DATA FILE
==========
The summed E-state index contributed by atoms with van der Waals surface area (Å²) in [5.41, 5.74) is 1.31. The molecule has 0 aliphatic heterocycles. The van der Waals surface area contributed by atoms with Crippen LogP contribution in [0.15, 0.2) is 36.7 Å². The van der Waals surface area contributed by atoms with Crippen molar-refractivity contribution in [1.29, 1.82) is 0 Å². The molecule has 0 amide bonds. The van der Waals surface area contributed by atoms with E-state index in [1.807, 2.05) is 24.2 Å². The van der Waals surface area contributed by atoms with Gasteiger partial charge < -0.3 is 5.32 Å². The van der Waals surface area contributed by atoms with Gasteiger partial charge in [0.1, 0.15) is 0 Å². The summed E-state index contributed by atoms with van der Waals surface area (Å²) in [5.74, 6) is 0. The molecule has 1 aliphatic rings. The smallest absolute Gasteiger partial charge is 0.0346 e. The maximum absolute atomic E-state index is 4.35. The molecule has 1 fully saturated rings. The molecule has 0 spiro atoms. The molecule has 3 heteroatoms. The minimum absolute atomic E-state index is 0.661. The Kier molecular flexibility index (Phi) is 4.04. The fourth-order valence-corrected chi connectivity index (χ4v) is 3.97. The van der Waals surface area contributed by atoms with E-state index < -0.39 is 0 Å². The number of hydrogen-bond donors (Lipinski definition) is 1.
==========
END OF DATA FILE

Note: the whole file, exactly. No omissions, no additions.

The summed E-state index contributed by atoms with van der Waals surface area (Å²) in [5.41, 5.74) is 1.31. The molecule has 0 aliphatic heterocycles. The van der Waals surface area contributed by atoms with Crippen LogP contribution in [0.15, 0.2) is 36.7 Å². The van der Waals surface area contributed by atoms with Crippen molar-refractivity contribution in [1.29, 1.82) is 0 Å². The molecule has 0 amide bonds. The van der Waals surface area contributed by atoms with E-state index in [1.807, 2.05) is 24.2 Å². The van der Waals surface area contributed by atoms with Gasteiger partial charge < -0.3 is 5.32 Å². The van der Waals surface area contributed by atoms with Gasteiger partial charge in [0.1, 0.15) is 0 Å². The summed E-state index contributed by atoms with van der Waals surface area (Å²) in [5.74, 6) is 0. The molecule has 1 aliphatic rings. The smallest absolute Gasteiger partial charge is 0.0346 e. The maximum absolute atomic E-state index is 4.35. The molecule has 1 fully saturated rings. The molecule has 0 spiro atoms. The molecule has 3 heteroatoms. The minimum absolute atomic E-state index is 0.661. The Kier molecular flexibility index (Phi) is 4.04. The fourth-order valence-corrected chi connectivity index (χ4v) is 3.97. The van der Waals surface area contributed by atoms with E-state index < -0.39 is 0 Å². The number of hydrogen-bond donors (Lipinski definition) is 1.